A pediatric patient presents with upper respiratory symptoms. The student says there is acute otitis media. You look, and indeed there is some erythema of the tympanic membrane. But is this acute otitis media, and will the patient benefit from antibiotics?


Studies are limited by variable clinical definitions of acute otitis media (Chandler Clin Pediatr 2007) and interobserver variability (Margolis Is J Med Sci 1979). One article presents their training module as improving the accuracy of diagnosis by 5%, but that is only from 62% to 67%. The limitations in the diagnosis of acute otitis media are striking. (Kaleida Pediatrics 2009). Guidelines came out in 2005 but immediately received critical commentary (Hoover, Pellman Pediatrics 2005).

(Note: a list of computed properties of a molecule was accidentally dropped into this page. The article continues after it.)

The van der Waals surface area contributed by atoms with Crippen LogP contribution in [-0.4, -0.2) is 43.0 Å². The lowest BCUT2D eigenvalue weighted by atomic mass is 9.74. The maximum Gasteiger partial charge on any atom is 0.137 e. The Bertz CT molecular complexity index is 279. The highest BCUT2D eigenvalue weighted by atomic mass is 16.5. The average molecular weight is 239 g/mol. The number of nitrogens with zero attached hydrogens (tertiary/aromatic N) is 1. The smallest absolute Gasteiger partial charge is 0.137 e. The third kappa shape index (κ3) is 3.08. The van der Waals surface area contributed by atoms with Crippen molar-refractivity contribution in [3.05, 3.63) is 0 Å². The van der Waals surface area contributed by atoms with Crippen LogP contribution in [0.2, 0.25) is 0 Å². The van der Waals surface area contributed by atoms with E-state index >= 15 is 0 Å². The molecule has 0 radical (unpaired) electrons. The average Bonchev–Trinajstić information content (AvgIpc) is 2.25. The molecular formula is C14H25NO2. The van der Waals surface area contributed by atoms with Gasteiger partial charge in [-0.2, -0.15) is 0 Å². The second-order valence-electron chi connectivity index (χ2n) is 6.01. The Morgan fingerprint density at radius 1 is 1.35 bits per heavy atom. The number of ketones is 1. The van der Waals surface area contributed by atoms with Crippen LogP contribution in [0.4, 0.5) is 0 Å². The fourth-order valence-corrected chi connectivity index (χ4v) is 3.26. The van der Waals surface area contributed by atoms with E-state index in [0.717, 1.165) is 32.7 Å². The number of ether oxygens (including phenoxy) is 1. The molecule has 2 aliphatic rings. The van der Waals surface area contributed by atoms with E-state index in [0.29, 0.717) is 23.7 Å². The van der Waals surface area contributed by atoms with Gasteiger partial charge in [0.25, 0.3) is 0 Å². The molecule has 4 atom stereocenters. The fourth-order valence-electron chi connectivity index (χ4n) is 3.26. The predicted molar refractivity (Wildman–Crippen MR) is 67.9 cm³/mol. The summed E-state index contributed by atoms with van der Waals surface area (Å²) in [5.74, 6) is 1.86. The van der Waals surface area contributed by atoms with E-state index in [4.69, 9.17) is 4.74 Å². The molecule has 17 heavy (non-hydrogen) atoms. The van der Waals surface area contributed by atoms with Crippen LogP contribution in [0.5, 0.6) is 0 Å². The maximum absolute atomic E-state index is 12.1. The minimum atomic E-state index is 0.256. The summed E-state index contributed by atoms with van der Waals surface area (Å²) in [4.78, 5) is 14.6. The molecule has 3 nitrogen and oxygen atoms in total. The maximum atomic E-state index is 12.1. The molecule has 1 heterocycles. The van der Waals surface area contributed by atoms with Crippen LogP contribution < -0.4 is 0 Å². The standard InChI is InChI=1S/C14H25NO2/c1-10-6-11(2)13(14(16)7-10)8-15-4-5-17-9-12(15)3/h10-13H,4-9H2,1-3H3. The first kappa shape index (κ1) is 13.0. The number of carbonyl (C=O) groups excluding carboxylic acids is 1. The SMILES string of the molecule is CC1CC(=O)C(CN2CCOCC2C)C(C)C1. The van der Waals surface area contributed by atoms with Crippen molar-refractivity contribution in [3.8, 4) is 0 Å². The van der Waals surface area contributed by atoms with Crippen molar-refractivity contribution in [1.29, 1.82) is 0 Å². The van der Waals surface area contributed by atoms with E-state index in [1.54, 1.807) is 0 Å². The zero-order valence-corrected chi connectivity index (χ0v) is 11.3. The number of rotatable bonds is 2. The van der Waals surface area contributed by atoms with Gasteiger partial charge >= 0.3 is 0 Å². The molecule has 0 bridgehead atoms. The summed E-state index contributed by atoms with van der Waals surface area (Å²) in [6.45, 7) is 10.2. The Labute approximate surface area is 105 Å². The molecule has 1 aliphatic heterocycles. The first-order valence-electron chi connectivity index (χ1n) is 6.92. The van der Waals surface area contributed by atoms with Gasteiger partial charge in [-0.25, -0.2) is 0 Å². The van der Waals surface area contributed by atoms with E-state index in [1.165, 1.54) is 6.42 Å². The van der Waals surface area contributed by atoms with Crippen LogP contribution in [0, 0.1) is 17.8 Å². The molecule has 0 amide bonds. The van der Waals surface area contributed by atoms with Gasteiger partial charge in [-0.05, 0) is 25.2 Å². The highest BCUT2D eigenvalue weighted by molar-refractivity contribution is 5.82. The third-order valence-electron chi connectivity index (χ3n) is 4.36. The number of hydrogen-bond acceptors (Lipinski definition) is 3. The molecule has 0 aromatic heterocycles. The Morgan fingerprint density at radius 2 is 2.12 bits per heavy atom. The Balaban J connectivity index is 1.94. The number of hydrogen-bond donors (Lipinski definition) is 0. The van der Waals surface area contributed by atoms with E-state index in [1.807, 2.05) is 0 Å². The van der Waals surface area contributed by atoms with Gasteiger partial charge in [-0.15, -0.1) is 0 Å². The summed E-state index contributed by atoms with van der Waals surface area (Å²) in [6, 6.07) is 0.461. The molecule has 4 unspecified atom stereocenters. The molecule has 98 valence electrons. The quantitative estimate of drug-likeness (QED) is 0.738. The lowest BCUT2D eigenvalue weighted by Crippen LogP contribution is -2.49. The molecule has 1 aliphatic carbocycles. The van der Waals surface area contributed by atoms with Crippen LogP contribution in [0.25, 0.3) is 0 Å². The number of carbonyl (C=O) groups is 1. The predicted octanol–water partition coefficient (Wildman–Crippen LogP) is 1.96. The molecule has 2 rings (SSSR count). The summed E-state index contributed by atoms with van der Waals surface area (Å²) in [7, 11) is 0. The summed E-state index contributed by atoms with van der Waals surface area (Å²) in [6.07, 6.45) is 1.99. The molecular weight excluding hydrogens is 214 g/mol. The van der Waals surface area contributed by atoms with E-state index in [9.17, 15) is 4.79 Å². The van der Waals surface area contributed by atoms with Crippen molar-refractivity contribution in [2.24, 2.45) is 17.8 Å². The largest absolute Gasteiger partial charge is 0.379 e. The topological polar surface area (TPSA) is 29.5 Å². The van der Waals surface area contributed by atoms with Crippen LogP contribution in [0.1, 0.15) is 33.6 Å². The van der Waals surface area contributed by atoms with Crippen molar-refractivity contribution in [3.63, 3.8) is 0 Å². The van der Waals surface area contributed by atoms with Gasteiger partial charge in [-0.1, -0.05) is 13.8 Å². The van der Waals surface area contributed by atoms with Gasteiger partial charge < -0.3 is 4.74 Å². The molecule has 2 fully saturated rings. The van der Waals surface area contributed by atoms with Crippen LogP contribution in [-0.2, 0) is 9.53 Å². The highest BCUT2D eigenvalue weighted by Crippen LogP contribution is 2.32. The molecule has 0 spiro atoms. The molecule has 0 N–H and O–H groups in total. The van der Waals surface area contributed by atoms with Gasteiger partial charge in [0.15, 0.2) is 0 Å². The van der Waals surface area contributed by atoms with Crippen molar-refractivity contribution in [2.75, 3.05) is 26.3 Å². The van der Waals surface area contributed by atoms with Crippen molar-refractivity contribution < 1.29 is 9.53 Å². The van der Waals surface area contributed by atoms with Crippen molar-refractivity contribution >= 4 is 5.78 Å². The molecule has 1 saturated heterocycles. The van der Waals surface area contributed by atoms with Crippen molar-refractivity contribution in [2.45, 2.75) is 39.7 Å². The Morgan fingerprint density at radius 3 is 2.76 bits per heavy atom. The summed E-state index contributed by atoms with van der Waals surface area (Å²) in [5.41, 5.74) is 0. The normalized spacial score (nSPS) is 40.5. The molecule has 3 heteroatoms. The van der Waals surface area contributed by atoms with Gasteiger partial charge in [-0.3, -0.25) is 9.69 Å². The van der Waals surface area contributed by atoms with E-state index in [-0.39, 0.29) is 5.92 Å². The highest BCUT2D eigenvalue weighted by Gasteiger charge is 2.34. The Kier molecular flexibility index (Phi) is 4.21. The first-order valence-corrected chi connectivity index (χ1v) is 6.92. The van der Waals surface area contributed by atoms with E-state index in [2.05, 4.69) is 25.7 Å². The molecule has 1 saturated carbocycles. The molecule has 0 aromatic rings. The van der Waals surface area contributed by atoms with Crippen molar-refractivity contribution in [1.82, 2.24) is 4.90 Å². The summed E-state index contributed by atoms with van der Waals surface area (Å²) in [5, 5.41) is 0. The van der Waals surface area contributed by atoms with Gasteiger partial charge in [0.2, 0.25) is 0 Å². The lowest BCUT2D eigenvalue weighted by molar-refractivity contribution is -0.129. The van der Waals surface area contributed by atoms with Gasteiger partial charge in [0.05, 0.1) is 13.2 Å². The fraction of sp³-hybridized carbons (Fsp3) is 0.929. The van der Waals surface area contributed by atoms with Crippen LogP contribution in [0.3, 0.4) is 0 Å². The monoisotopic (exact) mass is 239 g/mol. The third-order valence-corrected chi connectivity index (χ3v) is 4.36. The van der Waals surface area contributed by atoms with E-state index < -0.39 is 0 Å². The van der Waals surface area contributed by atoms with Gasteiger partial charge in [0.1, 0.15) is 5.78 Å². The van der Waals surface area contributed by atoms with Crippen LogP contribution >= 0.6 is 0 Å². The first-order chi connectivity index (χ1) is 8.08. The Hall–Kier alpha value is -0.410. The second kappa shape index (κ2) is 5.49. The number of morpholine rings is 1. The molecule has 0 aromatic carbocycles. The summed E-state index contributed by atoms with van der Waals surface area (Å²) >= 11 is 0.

Using positive tympanocentesis culture as a gold standard, it becomes clear that bulging of the tympanic membrane is the most important indicator of bacterial acute otitis media (Schwatrz Clin Pediatr 1981). A yellow color was more common than red. In fact, in another study with culture as the gold standard, 15 patients had erythematous tympanic membranes as the only abnormality and not a single one grew bacteria on culture (Halsted Am J Dis Child 1968). This is not to say that color should be ignored, but to the beginner I would say this: Use the whole clinical context, and understand that distortion of anatomy is more important than color. If doubt remains, pneumatic otoscopy has some of the highest likelihood ratios of all the clinical signs.



-Bulging of the tympanic membrane is more predictive of culture-proven acute otitis media than erythema alone